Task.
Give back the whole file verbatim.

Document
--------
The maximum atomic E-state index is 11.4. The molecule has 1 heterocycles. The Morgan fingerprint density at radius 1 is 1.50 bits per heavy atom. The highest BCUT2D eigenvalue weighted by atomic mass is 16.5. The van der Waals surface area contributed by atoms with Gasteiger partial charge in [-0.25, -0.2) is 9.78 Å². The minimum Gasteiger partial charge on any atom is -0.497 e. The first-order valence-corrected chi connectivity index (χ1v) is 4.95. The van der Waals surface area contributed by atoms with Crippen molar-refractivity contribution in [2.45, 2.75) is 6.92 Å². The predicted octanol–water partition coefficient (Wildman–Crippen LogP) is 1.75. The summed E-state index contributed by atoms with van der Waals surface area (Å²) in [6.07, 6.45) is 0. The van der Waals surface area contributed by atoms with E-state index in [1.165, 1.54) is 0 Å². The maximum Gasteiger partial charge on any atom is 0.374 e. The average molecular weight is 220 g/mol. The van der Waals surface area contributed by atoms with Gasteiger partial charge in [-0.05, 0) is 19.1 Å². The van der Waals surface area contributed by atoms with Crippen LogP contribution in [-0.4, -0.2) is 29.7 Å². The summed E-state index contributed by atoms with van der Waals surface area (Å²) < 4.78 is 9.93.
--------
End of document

The maximum atomic E-state index is 11.4. The molecule has 1 heterocycles. The Morgan fingerprint density at radius 1 is 1.50 bits per heavy atom. The highest BCUT2D eigenvalue weighted by atomic mass is 16.5. The van der Waals surface area contributed by atoms with Gasteiger partial charge in [-0.25, -0.2) is 9.78 Å². The minimum Gasteiger partial charge on any atom is -0.497 e. The first-order valence-corrected chi connectivity index (χ1v) is 4.95. The van der Waals surface area contributed by atoms with Crippen molar-refractivity contribution in [2.45, 2.75) is 6.92 Å². The predicted octanol–water partition coefficient (Wildman–Crippen LogP) is 1.75. The summed E-state index contributed by atoms with van der Waals surface area (Å²) in [6.07, 6.45) is 0. The van der Waals surface area contributed by atoms with E-state index in [1.165, 1.54) is 0 Å². The maximum Gasteiger partial charge on any atom is 0.374 e. The average molecular weight is 220 g/mol. The van der Waals surface area contributed by atoms with Gasteiger partial charge in [-0.05, 0) is 19.1 Å². The van der Waals surface area contributed by atoms with Crippen LogP contribution in [-0.4, -0.2) is 29.7 Å². The summed E-state index contributed by atoms with van der Waals surface area (Å²) < 4.78 is 9.93.